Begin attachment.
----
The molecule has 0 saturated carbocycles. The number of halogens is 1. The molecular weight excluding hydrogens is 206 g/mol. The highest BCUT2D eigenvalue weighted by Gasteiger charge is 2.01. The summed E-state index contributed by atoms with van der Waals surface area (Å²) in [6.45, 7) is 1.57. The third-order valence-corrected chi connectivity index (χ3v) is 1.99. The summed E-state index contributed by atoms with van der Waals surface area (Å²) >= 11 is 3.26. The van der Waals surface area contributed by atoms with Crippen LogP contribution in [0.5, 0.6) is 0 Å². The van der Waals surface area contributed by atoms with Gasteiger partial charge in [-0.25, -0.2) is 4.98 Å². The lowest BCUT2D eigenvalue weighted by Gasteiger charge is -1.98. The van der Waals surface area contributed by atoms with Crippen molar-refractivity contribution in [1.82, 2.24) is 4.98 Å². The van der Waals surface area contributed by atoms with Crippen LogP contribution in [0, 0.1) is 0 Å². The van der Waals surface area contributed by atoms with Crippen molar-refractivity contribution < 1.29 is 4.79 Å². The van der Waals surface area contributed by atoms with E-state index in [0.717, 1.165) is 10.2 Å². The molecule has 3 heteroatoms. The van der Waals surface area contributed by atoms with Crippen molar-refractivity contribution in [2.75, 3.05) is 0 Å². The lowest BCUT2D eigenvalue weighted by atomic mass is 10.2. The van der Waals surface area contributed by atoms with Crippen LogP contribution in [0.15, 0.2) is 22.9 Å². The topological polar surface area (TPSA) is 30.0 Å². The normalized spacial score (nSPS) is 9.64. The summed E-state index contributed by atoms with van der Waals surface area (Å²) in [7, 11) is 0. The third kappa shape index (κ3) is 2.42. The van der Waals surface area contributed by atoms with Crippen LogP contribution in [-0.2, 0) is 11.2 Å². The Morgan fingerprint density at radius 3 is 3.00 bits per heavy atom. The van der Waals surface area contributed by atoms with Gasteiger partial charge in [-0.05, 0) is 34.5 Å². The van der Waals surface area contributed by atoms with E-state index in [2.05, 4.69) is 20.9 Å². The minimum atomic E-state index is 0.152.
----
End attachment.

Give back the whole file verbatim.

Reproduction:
The molecule has 0 saturated carbocycles. The number of halogens is 1. The molecular weight excluding hydrogens is 206 g/mol. The highest BCUT2D eigenvalue weighted by Gasteiger charge is 2.01. The summed E-state index contributed by atoms with van der Waals surface area (Å²) in [6.45, 7) is 1.57. The third-order valence-corrected chi connectivity index (χ3v) is 1.99. The summed E-state index contributed by atoms with van der Waals surface area (Å²) >= 11 is 3.26. The van der Waals surface area contributed by atoms with Crippen LogP contribution in [0.5, 0.6) is 0 Å². The van der Waals surface area contributed by atoms with Gasteiger partial charge in [-0.25, -0.2) is 4.98 Å². The lowest BCUT2D eigenvalue weighted by Gasteiger charge is -1.98. The van der Waals surface area contributed by atoms with Crippen molar-refractivity contribution in [1.82, 2.24) is 4.98 Å². The van der Waals surface area contributed by atoms with Crippen LogP contribution in [0, 0.1) is 0 Å². The van der Waals surface area contributed by atoms with Crippen molar-refractivity contribution < 1.29 is 4.79 Å². The van der Waals surface area contributed by atoms with E-state index in [0.717, 1.165) is 10.2 Å². The molecule has 3 heteroatoms. The van der Waals surface area contributed by atoms with Crippen molar-refractivity contribution in [2.75, 3.05) is 0 Å². The lowest BCUT2D eigenvalue weighted by atomic mass is 10.2. The van der Waals surface area contributed by atoms with Crippen LogP contribution in [0.15, 0.2) is 22.9 Å². The topological polar surface area (TPSA) is 30.0 Å². The normalized spacial score (nSPS) is 9.64. The summed E-state index contributed by atoms with van der Waals surface area (Å²) in [7, 11) is 0. The third kappa shape index (κ3) is 2.42. The van der Waals surface area contributed by atoms with Crippen LogP contribution in [-0.2, 0) is 11.2 Å². The Morgan fingerprint density at radius 3 is 3.00 bits per heavy atom. The van der Waals surface area contributed by atoms with Gasteiger partial charge in [-0.05, 0) is 34.5 Å². The van der Waals surface area contributed by atoms with E-state index in [2.05, 4.69) is 20.9 Å². The minimum atomic E-state index is 0.152.